I’ve been very fortunate to have been able to spend some quality time lately with folks much smarter than me – and while that seems to be the case more often than not, it does get my little mind turning. One topic that keeps popping up is “the crowd” – mainly, the definition of “crowd,” and what it means for product development.
Crowd is definitely a buzzword in the context of product development and social computing. Certainly, some credit for the conversation is due to Quirky, a social media-savvy, self described “Social Product Development” company based around the idea of crowdsourcing product ideas and then bringing those products to the market. Admittedly, the concept is pretty cool – you suggest a product idea (for a fee), it gets voted on, passes through various stages of approval and, if it’s lucky, becomes a product.
When I heard about Quirky, my first reaction was that they were going in the absolute opposite direction of “Social Product Development” as we think of it. After all, crowdsourcing in its traditional interpretation seems to be more about finding an alternative to your product development team than finding ways to enhance it. Wikipedia defines crowdsourcing as “the act of outsourcing tasks, traditionally performed by an employee or contractor, to a large group of people or community (a crowd), through an open call.” Now, if my title includes anything related to product development, this definition might make me a bit nervous. And if I’m a manufacturer, I might fret about a brave new world where crowdsourcing rules and innovation is outsourced. After all, creative IP developing solely outside of a company seems to bring with it some inevitable questions about competitive differentiation.
So, I asked a few questions. First, is crowdsourcing really the greatest area of potential value that social can bring to manufacturing? Second, are the concepts of crowdsourcing and Social Product Development really that divergent?
Well, for the first question, fret not manufacturers – you’re probably not going to be replaced by homegrown inventors anytime soon. Why not? Well, let’s assume the widest possible definition of crowd, to start. Crowds on their own aren’t always the best drivers of innovation. Henry Ford once famously said, “If I had asked people what they wanted, they would have said faster horses.” The crowd tends to think at a compartmentalized feature/function level – but responding on the feature/function level risks commoditizing your product and potentially strapping you with a hypothetical car that looks like it was designed by Homer, not Henry. And secondly, crowds aren’t always the best predictors of success – if I remember correctly, there was a lot of excitement about Google Wave around this time last year.
The core assumption of crowdsourcing is that you are choosing the unqualified crowd over a skilled product development team. It’s not by accident that companies appoint really smart people to important R&D positions, build teams around them, all over the world, and anoint them with the obscene power to get people to do whatever they want. Okay, okay, so maybe that last line should be edited to read, “…get marketing people to do whatever they want.” But I digress. The point is, each member of your product development team was most likely carefully selected based on their strengths and expertise relevant to their job role. You hire your experts for a reason – you think they’re the best at what they do. With this in mind, it makes sense to me, at least, that you can find more value by using social computing to give these experts additional tools.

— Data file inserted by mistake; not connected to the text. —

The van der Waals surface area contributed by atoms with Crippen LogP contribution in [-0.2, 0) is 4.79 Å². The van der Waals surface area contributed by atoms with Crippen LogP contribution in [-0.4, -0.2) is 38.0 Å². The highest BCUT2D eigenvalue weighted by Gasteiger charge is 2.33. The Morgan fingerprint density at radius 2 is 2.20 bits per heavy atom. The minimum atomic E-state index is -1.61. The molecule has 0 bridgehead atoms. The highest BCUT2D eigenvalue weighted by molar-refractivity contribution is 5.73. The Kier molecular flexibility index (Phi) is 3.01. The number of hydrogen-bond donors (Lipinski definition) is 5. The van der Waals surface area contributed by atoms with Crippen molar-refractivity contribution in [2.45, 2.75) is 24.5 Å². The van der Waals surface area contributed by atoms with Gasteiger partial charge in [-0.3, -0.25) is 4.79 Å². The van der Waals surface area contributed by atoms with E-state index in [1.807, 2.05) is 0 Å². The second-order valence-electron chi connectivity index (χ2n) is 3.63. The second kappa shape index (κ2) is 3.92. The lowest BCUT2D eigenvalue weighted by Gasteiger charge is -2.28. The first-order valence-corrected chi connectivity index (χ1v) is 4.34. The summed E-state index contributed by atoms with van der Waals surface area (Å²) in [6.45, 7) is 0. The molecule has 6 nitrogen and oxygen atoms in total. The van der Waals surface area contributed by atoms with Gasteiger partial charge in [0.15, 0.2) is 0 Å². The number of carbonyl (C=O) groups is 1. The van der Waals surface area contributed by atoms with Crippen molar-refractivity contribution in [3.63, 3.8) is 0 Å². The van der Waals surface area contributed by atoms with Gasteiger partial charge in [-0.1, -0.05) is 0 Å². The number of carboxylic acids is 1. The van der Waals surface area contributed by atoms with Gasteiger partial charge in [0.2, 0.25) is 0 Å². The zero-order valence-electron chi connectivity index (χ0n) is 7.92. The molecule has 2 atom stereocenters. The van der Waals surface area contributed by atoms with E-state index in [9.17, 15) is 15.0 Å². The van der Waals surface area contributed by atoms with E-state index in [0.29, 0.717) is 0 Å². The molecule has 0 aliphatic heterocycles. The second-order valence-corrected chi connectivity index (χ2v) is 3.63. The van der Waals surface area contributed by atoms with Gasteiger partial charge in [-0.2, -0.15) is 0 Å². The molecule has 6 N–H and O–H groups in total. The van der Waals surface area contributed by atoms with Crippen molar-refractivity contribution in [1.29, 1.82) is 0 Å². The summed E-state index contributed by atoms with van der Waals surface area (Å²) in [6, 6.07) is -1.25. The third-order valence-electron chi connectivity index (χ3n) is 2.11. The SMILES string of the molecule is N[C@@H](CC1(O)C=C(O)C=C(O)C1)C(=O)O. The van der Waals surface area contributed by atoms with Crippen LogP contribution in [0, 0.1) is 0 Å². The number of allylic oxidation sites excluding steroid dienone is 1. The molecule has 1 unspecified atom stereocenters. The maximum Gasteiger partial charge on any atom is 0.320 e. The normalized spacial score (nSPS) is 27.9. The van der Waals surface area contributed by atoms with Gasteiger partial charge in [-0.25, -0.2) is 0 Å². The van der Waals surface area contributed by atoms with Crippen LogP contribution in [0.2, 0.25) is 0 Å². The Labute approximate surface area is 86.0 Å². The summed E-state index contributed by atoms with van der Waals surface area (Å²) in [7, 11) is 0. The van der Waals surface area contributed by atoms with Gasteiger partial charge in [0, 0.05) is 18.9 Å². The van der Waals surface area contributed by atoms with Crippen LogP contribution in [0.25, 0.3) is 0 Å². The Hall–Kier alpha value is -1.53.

But what if we change the definition of crowd? I asked IDC’s Mike Fauscette what he thought. Mike recently co-authored a report called Product Life-Cycle Management and Wisdom of the Crowds, so he’s a pretty good guy to listen to:
So here’s where Social Product Development and crowdsourcing do agree – people are important. Social tools allow a wider pool of people to contribute to product development. And widening the pool of people that can contribute to product development can have a positive impact. The key for Social Product Development is defining and qualifying your crowd, perhaps by granting or limiting access, creating relationships between contributed content and contributor experience and skills, or establishing communities of practice for functional-specific collaboration.
But I think there’s one other crucial difference between crowdsourcing and Social Product Development that bears mentioning. That difference is ownership. Crowdsourcing implies giving up ownership of tasks, processes, and decision points by moving them outside of the company and into the crowd. Think back to those smart R&D folks – even when you change the definition of the crowd, I still want those R&D folks to have control. So, in my view of Social Product Development, you may still use web 2.0 tools to invite feedback from your customers, partners, cross-functional team members, and others within your defined crowd, but your core product development team has the freedom to decide how to incorporate that feedback. If we think back to the Ford quote, this level of control allows your team to capture the user request of a faster horse, interpret it as a customer requirement for increased speed, and use the understanding of that requirement to drive development of a solution that the crowd didn’t see coming. And THAT is pretty cool too.
So what do you think? I’m pretty grateful for the car, myself.
And yes, as you may have suspected, that’s not the only question I asked Mike. I’ll blog about a few more of his answers coming up next, and then make the whole interview available for download.
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